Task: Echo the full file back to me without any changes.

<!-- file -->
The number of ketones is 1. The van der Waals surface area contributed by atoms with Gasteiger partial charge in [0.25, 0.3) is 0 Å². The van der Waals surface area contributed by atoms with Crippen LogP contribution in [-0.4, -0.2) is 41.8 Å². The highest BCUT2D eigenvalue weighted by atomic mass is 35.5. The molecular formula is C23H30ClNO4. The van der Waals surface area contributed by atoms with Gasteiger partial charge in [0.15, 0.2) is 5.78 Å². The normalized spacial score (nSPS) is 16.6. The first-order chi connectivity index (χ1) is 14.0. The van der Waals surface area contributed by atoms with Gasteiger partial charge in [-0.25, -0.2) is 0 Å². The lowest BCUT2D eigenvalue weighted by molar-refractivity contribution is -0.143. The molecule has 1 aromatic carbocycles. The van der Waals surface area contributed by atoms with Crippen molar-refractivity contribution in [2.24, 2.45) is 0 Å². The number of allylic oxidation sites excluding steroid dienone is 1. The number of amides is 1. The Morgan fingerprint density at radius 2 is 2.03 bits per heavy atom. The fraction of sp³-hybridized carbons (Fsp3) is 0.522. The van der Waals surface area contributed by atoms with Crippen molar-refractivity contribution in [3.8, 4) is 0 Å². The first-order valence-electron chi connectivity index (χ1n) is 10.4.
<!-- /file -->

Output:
The number of ketones is 1. The van der Waals surface area contributed by atoms with Gasteiger partial charge in [0.25, 0.3) is 0 Å². The van der Waals surface area contributed by atoms with Crippen LogP contribution in [-0.4, -0.2) is 41.8 Å². The highest BCUT2D eigenvalue weighted by atomic mass is 35.5. The molecular formula is C23H30ClNO4. The van der Waals surface area contributed by atoms with Gasteiger partial charge in [0.15, 0.2) is 5.78 Å². The normalized spacial score (nSPS) is 16.6. The first-order chi connectivity index (χ1) is 14.0. The van der Waals surface area contributed by atoms with Gasteiger partial charge in [-0.25, -0.2) is 0 Å². The lowest BCUT2D eigenvalue weighted by molar-refractivity contribution is -0.143. The molecule has 1 aromatic carbocycles. The van der Waals surface area contributed by atoms with Crippen molar-refractivity contribution in [2.24, 2.45) is 0 Å². The number of allylic oxidation sites excluding steroid dienone is 1. The number of amides is 1. The Morgan fingerprint density at radius 2 is 2.03 bits per heavy atom. The fraction of sp³-hybridized carbons (Fsp3) is 0.522. The van der Waals surface area contributed by atoms with Crippen molar-refractivity contribution in [3.8, 4) is 0 Å². The first-order valence-electron chi connectivity index (χ1n) is 10.4.